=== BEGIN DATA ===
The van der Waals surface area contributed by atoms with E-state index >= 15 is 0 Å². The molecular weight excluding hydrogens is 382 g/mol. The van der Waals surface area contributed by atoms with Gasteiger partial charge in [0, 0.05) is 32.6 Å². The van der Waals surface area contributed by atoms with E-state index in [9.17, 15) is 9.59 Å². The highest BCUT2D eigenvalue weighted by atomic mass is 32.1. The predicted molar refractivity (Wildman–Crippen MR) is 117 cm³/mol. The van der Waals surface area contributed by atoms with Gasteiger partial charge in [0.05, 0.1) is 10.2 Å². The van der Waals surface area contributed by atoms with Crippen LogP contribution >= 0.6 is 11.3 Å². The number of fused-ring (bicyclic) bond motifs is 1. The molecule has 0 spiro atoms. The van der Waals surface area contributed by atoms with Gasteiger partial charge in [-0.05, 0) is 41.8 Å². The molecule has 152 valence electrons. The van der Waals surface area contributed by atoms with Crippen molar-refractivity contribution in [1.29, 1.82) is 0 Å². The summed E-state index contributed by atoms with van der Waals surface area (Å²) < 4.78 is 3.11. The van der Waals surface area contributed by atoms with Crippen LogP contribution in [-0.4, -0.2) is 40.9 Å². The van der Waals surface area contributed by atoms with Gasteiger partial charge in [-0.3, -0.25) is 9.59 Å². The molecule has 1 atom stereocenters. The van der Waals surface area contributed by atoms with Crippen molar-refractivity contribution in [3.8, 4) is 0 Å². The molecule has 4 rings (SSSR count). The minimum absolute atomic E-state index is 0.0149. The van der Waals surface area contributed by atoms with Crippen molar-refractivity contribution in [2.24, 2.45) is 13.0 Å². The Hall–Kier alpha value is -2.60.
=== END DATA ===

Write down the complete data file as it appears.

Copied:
The van der Waals surface area contributed by atoms with E-state index >= 15 is 0 Å². The molecular weight excluding hydrogens is 382 g/mol. The van der Waals surface area contributed by atoms with Gasteiger partial charge in [0, 0.05) is 32.6 Å². The van der Waals surface area contributed by atoms with E-state index in [9.17, 15) is 9.59 Å². The highest BCUT2D eigenvalue weighted by atomic mass is 32.1. The predicted molar refractivity (Wildman–Crippen MR) is 117 cm³/mol. The van der Waals surface area contributed by atoms with Gasteiger partial charge in [0.05, 0.1) is 10.2 Å². The van der Waals surface area contributed by atoms with Crippen LogP contribution >= 0.6 is 11.3 Å². The number of fused-ring (bicyclic) bond motifs is 1. The molecule has 0 spiro atoms. The van der Waals surface area contributed by atoms with Gasteiger partial charge in [-0.05, 0) is 41.8 Å². The molecule has 152 valence electrons. The van der Waals surface area contributed by atoms with Crippen molar-refractivity contribution in [1.29, 1.82) is 0 Å². The summed E-state index contributed by atoms with van der Waals surface area (Å²) < 4.78 is 3.11. The van der Waals surface area contributed by atoms with Crippen LogP contribution in [-0.4, -0.2) is 40.9 Å². The van der Waals surface area contributed by atoms with Gasteiger partial charge in [-0.3, -0.25) is 9.59 Å². The molecule has 1 atom stereocenters. The van der Waals surface area contributed by atoms with Crippen molar-refractivity contribution in [3.8, 4) is 0 Å². The molecule has 4 rings (SSSR count). The minimum absolute atomic E-state index is 0.0149. The van der Waals surface area contributed by atoms with Crippen molar-refractivity contribution in [2.24, 2.45) is 13.0 Å². The Hall–Kier alpha value is -2.60.